In fact, it would seem that the distance from the City of Nephi to the Land of Zarahemla, would be less than that from Zarahemla to Bountiful since the Lamanites were continually coming down out of the Land of Nephi to attack Nephite cities—suggesting a somewhat shorter distance. In fact, much of the last century B.C. is involved with this somewhat short distance between the Land of Nephi and the Land of Zarahemla. To suggest that this was the longer distance in the entire Land Southward is not only just an assumption, but again seems unrealistic.
Obviously, the Land of Promise was longer from north to south than from east to west. And the distance from first landing to the narrow strip of wilderness separating the Land of Nephi from the Land of Zarahemla, should be shorter than from the Land of Zarahemla to the narrow neck of land, since the entire length of the Land of Zarahemla, the entire length of the Land of Bountiful, and the entire length of the unnamed land in between would undoubtedly be a greater distance than the Land of Nephi alone. 

So how far (long) would Nephi have traveled to escape from his brothers before stopping and pitching their tents? (2 Nephi 5:7). Consider that his small group was running for their lives and were doing so because the Lord had told Nephi to flee and take all those who would go with him, which included, among others, his brothers Sam, Jacob and Joseph, and his two sisters. He obviously knew that he was in real danger from his older brothers and the sons of Ishmael since they were a rebellious group and had tried to kill him several times since leaving Jerusalem. How far would he have gone to escape them? Two days? Three days? Five days? 10 days? 30 days? How long? And what was the distance between the City of Zarahemla and the border of the Land of Zarahemla? Were their additional days in Alma’s journey from the Waters of Mormon to the City of Zarahemla? And how far were the Waters of Mormon from the City of Nephi? And how far was Bountiful north of Zarahemla?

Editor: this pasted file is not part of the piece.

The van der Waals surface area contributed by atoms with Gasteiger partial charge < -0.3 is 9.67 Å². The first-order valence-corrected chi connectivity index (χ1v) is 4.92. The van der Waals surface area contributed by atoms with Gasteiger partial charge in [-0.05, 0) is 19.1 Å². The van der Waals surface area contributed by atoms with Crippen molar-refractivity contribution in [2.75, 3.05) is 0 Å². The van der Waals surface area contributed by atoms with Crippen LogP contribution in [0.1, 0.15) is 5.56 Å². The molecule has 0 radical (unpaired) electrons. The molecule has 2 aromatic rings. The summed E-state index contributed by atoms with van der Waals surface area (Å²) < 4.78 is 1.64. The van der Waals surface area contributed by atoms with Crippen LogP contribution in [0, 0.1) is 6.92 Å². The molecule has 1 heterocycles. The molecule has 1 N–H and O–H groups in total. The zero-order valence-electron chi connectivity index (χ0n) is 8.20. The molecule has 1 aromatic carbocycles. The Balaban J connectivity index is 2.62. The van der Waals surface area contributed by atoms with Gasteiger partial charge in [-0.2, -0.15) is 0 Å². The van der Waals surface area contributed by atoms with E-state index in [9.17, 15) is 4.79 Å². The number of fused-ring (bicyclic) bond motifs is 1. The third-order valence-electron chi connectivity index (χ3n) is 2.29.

With so many unknowns, in all reality there is no way to place a distance, in days or miles, from the north to the south of the Land Southward. Any attempt is simply guesswork, and not even an educated guess, but a series of assumptions with a distance attached to each assumption, which is completely unscholarly and frankly, very misleading.